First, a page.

The Silence of the Ants
Humans are not an invasive species, although they are often destructive of their ownand other species’ habitat.
Humans have spread to every corner of the world and proliferated. But we are not considered as an invasive species
because we are the ones considering. Therefore, we are not invading but populating.
Yellow Crazy Ants (Anoplolepis gracilipes) on the other hand are an invasive species.
They are mainly found in tropical rain forests, but will adapt to other environments. Wherever they spread to the forest falls silent!
They came, like us, on boats and found the country provided what they needed to survive and prosper.
It is not known when exactly they first arrived or where, but it is clear that they are here, in Queensland, in numerous locations and
spreading. They are only 800 metres from our water catchment, the Copperlode Dam. The first have been noted in 2001 in Edmonton.
Kuranda has got them. They are in Bentley Park. These are residential areas in and around Cairns in Far North Queensland.
We may think they are crazy, but they know they are smart.
It is their unusual social structure, where all ants act as one super-colony that makes them stand out from any other invader.
There is no in-fighting amongst them. A worker or queen from one nest is likely to be accepted into another. Several queens
in one colony are not uncommon. By saving their aggression for other species, they can spend more time and energy finding food.
When numbers build up, a queen or two walk off - they do not fly - with some workers to establish a new nest.
The colony can advance by a metre a day.
The Populate and Perish Principle probably holds true for ant colonies as well. If they are too successful they will establish new
colonies and go further and further because they destroy wherever they go by their voracity. Crazy ants spray formic acid to
subdue a victim and then suck the life out of it. They attack anything from worms to reptiles and small mammals or birds.
Not long after a crazy ant invasion the forest floor is wriggling with ants but no other species remains.
Silence spreads with the ants.
They also like sugar and suck nectar from plants, but they are bad pollinators and can diminish fruiting plant growth.
This Yellow Crazy Ant invasion could be the beginning of the end of Australian biodiversity. They are a true Yellow Peril.
Should we not be able to stop them from spreading, the forests will die; most animals will die; plants will no longer be
pollinated; fruit will become sparse.
Do they have a natural predator? Not here in Australia. How can they be stopped?
Poison bait needs to be administered to each queen. Is it possible? Yes, if we put money, people and resources at the
fighting front! The Wet Tropics is a World Heritage Area and a strong tourist attraction. It is also the breeding ground for
many animal and plant species. The biomass of the rain forest generates clouds which rain down and feed rivers, which
in turn provide vital water to the rest of the country.
Seawalker owner Karl Kuhle, the industry member of the Yellow Crazy Ant Reference Group, said the wait for funding
was putting the region’s World Heritage-listed rainforests at risk of being invaded by the ants.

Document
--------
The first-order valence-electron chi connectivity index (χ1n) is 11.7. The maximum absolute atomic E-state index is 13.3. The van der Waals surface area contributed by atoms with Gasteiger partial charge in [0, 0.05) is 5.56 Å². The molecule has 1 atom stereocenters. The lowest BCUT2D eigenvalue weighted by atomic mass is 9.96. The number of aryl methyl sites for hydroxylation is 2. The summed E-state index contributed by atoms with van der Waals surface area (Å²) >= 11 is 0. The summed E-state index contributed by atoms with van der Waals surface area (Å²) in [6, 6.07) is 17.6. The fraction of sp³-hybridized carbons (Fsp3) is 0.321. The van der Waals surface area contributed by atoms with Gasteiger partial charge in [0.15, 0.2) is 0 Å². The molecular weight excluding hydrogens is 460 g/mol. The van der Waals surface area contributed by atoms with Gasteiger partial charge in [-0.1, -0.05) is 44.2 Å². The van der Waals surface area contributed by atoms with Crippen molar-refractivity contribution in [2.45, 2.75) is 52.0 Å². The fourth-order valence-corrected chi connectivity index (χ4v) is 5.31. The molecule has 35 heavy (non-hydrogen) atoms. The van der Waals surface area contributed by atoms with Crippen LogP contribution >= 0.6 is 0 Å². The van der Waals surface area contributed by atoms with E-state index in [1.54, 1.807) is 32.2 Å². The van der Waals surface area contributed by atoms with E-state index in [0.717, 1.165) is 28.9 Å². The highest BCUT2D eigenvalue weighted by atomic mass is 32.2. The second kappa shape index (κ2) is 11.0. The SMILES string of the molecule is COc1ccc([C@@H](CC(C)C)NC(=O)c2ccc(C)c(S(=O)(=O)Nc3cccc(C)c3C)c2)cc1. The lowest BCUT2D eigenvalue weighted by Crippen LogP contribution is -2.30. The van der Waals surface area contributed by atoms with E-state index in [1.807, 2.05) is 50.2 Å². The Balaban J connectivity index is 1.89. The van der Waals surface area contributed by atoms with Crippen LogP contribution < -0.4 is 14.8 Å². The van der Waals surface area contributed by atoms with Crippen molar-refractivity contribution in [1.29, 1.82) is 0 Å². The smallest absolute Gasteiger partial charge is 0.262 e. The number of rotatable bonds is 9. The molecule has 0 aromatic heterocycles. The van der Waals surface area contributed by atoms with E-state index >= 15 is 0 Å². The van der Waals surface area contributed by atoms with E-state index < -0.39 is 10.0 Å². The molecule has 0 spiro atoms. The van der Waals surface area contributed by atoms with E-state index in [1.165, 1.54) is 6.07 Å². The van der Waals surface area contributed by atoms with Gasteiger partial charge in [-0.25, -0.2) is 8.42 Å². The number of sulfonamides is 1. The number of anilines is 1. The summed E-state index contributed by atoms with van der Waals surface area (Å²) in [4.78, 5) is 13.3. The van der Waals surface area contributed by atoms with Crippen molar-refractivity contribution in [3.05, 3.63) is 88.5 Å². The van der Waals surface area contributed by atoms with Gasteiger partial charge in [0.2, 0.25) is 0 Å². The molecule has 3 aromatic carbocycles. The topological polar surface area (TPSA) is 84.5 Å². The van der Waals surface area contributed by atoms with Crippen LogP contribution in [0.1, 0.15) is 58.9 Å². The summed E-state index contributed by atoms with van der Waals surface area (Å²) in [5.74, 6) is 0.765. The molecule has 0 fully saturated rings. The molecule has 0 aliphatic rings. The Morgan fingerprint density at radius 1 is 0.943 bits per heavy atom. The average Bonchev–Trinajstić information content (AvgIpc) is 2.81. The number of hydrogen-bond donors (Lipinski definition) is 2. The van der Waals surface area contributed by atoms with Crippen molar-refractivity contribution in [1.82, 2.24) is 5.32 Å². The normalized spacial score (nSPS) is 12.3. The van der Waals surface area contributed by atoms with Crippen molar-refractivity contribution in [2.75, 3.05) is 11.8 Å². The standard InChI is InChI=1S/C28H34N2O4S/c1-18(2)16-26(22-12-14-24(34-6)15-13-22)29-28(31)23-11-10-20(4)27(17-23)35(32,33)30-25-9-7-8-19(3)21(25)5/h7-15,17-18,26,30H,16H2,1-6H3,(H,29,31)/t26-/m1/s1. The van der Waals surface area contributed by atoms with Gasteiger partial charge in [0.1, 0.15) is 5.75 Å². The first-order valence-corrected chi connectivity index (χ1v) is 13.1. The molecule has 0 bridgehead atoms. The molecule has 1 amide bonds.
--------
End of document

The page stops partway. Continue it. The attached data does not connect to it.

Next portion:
Why are Yellow Crazy Ants such a problem? People and politicians are complacent
about the threat of Anoplolepis gracilipes because Australia has its own ants and some vicious ones amongst them.
Take Green Ants: I have encountered them regularly when cleaning windows with plants in front of them, especially where
there is an outdoor tap as well. Green ants live on those plants and bite anyone approaching them painfully.
Before you realize it, Green Ants are all over your body.
But their sting is not as bad as the sting of the Bull Ant. I had an ankle swell up after being bitten by a Bull Ant in South Australia.
Inch ants are pretty big and scary.
A Yellow Crazy Ant invasion is devastating for nature, but it can also be costly, repugnant and painful for people living in infested areas.
Ants are small enough to enter household appliances in search for water and shelter. Coffee machines and air-conditioners
are on their preferred list, but they won’t stay there. An Edmonton resident woke up one day with something crawling over his face.
He tried to wipe it away and got immediately sprayed with Formic Acid which made him blind for two weeks.
He was able to save his eyesight by rapid treatment in a hospital.
Is your dog dear to you? It, too, may suddenly go blind from an acid attack by crazy ants.
Sadly many blinded dogs are being reported in Far North Queensland.
Summary of the Impacts of the Yellow Crazy Ant
· Destruction of local green ants
· Destruction of small creatures from insects to lizards
· Depletion of food source for larger animals
· Destruction of all types of baby animals
· Reduction in pollination of plants
· Fast spreading colonies covering large areas quickly
· Acid attacks causing blindness in dogs, even in humans
Australians are resilient and inventive when it comes to solving problems.
We have often tried to combat animal pests by introducing foreign animals to destroy them.
Most of these efforts have failed badly; think for example of rabbits and foxes, cane toads, European wasps.
But it may be worth trying to set South American Anteaters (Vermilingue) onto the Yellow Crazy Ant!